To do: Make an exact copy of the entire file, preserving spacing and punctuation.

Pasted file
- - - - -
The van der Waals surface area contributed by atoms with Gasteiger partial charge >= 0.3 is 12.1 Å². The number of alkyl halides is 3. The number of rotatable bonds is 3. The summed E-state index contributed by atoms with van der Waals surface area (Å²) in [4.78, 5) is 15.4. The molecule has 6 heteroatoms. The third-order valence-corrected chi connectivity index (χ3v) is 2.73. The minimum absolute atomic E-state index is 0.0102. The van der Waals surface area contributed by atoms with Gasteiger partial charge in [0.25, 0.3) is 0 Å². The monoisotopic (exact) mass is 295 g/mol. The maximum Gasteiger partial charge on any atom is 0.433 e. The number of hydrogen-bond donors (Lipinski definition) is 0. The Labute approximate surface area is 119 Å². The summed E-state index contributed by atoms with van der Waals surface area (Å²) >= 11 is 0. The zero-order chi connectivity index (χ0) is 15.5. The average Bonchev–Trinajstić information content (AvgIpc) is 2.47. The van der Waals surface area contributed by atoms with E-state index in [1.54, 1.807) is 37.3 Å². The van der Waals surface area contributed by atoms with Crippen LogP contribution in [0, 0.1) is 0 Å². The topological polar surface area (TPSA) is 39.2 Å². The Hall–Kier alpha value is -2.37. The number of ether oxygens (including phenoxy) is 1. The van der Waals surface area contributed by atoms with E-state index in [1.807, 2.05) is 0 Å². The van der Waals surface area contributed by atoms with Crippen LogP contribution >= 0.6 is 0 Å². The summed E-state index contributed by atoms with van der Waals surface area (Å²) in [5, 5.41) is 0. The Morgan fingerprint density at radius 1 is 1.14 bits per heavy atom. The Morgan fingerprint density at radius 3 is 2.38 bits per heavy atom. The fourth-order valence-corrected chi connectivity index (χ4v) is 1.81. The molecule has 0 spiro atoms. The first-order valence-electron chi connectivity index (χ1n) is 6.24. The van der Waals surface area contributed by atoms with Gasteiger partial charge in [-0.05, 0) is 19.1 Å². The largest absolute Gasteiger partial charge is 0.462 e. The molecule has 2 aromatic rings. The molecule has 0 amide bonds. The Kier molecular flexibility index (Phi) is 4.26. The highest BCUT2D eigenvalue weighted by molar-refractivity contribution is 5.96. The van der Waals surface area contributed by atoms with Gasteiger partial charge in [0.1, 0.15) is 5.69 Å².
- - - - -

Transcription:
The van der Waals surface area contributed by atoms with Gasteiger partial charge >= 0.3 is 12.1 Å². The number of alkyl halides is 3. The number of rotatable bonds is 3. The summed E-state index contributed by atoms with van der Waals surface area (Å²) in [4.78, 5) is 15.4. The molecule has 6 heteroatoms. The third-order valence-corrected chi connectivity index (χ3v) is 2.73. The minimum absolute atomic E-state index is 0.0102. The van der Waals surface area contributed by atoms with Gasteiger partial charge in [0.25, 0.3) is 0 Å². The monoisotopic (exact) mass is 295 g/mol. The maximum Gasteiger partial charge on any atom is 0.433 e. The number of hydrogen-bond donors (Lipinski definition) is 0. The Labute approximate surface area is 119 Å². The summed E-state index contributed by atoms with van der Waals surface area (Å²) >= 11 is 0. The zero-order chi connectivity index (χ0) is 15.5. The average Bonchev–Trinajstić information content (AvgIpc) is 2.47. The van der Waals surface area contributed by atoms with E-state index in [1.54, 1.807) is 37.3 Å². The van der Waals surface area contributed by atoms with Crippen LogP contribution in [0, 0.1) is 0 Å². The topological polar surface area (TPSA) is 39.2 Å². The Hall–Kier alpha value is -2.37. The number of ether oxygens (including phenoxy) is 1. The van der Waals surface area contributed by atoms with E-state index in [1.807, 2.05) is 0 Å². The van der Waals surface area contributed by atoms with Crippen LogP contribution >= 0.6 is 0 Å². The summed E-state index contributed by atoms with van der Waals surface area (Å²) in [5, 5.41) is 0. The Morgan fingerprint density at radius 1 is 1.14 bits per heavy atom. The Morgan fingerprint density at radius 3 is 2.38 bits per heavy atom. The fourth-order valence-corrected chi connectivity index (χ4v) is 1.81. The molecule has 0 spiro atoms. The first-order valence-electron chi connectivity index (χ1n) is 6.24. The van der Waals surface area contributed by atoms with Gasteiger partial charge in [-0.05, 0) is 19.1 Å². The largest absolute Gasteiger partial charge is 0.462 e. The molecule has 2 aromatic rings. The molecule has 0 amide bonds. The Kier molecular flexibility index (Phi) is 4.26. The highest BCUT2D eigenvalue weighted by molar-refractivity contribution is 5.96. The van der Waals surface area contributed by atoms with Gasteiger partial charge in [0.1, 0.15) is 5.69 Å².